AU - Mikkelsen, Ellen M

AU - Christensen, Tina

AU - Riis, Anders

AU - Hatch, Elizabeth E

AU - Wise, Lauren A

AU - Sørensen, Henrik Toft

AU - Rothman, Kenneth J

PY - 2010

Y1 - 2010

N2 - The attraction of being able to use the internet for the recruitment of an epidemiologic cohort stems mainly from cost efficiency and convenience. The pregnancy planning study ('Snart-Gravid')-a prospective cohort study of Danish women planning a pregnancy-was conducted to evaluate the feasibility and cost efficiency of using internet-based recruitment and follow-up. Feasibility was assessed by examining patient accrual data over time, questionnaire-specific response rates and losses to follow-up. The relative cost efficiency was examined by comparing the study costs with those of an alternative non internet-based study approach. The target recruitment of 2,500 participants over 6 months was achieved using advertisements on a health-related website, supported by a coordinated media strategy at study initiation. Questionnaire cycle-specific response rates ranged from 87 to 90% over the 12-month follow-up. At 6 months, 87% of women had a known outcome or were still under follow-up; at 12 months the figure was 82%. The study cost of $400,000 ($160 per enrolled subject) compared favorably with the estimated cost to conduct the same study using a conventional non-internet based approach ($322 per subject). The gain in efficiency with the internet-based approach appeared to be even more substantial with longer follow-up and larger study sizes. The successful conduct of this pilot study suggests that the internet may be a useful tool to recruit and follow subjects in prospective cohort studies.

AB - The attraction of being able to use the internet for the recruitment of an epidemiologic cohort stems mainly from cost efficiency and convenience. The pregnancy planning study ('Snart-Gravid')-a prospective cohort study of Danish women planning a pregnancy-was conducted to evaluate the feasibility and cost efficiency of using internet-based recruitment and follow-up. Feasibility was assessed by examining patient accrual data over time, questionnaire-specific response rates and losses to follow-up. The relative cost efficiency was examined by comparing the study costs with those of an alternative non internet-based study approach. The target recruitment of 2,500 participants over 6 months was achieved using advertisements on a health-related website, supported by a coordinated media strategy at study initiation. Questionnaire cycle-specific response rates ranged from 87 to 90% over the 12-month follow-up. At 6 months, 87% of women had a known outcome or were still under follow-up; at 12 months the figure was 82%. The study cost of $400,000 ($160 per enrolled subject) compared favorably with the estimated cost to conduct the same study using a conventional non-internet based approach ($322 per subject). The gain in efficiency with the internet-based approach appeared to be even more substantial with longer follow-up and larger study sizes. The successful conduct of this pilot study suggests that the internet may be a useful tool to recruit and follow subjects in prospective cohort studies.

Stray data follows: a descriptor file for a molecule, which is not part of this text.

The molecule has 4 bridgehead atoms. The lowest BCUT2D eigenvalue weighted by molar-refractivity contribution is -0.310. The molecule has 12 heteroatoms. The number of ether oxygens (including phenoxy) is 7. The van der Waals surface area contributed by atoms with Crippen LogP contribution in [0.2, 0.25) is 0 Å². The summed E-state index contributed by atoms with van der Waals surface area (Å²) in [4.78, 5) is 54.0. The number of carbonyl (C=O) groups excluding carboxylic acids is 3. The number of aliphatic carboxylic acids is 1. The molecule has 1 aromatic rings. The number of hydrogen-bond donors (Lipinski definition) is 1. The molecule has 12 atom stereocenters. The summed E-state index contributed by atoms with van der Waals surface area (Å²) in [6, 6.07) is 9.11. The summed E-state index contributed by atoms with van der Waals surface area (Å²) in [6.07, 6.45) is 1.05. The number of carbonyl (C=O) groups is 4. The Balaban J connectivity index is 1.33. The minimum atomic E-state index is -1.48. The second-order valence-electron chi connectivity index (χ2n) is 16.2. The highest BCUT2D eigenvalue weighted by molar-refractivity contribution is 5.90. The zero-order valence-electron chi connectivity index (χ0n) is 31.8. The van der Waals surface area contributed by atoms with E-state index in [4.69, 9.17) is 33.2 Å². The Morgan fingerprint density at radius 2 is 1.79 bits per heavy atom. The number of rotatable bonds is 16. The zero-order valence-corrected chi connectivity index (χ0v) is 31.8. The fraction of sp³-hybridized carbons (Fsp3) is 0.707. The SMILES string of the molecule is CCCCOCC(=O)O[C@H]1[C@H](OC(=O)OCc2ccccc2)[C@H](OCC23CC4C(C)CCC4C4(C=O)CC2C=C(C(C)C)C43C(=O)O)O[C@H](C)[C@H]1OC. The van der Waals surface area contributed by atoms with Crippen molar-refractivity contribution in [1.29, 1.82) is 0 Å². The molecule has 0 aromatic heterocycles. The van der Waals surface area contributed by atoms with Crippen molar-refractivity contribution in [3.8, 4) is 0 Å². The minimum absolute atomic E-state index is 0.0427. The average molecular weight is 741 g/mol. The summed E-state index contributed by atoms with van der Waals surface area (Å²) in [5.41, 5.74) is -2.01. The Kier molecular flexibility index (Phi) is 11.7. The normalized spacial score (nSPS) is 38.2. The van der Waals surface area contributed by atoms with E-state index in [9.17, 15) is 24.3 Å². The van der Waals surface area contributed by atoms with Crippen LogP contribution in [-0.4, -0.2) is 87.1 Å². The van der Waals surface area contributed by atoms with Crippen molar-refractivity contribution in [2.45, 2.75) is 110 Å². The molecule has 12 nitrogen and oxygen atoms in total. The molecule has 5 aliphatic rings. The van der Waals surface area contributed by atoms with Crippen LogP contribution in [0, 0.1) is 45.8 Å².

U2 - 10.1007/s10654-010-9431-y

DO - 10.1007/s10654-010-9431-y

M3 - Journal article

C2 - 20148289

VL - 25

SP - 297

EP - 304

JO - European Journal of Epidemiology

JF - European Journal of Epidemiology

SN - 0393-2990

IS - 5

ER -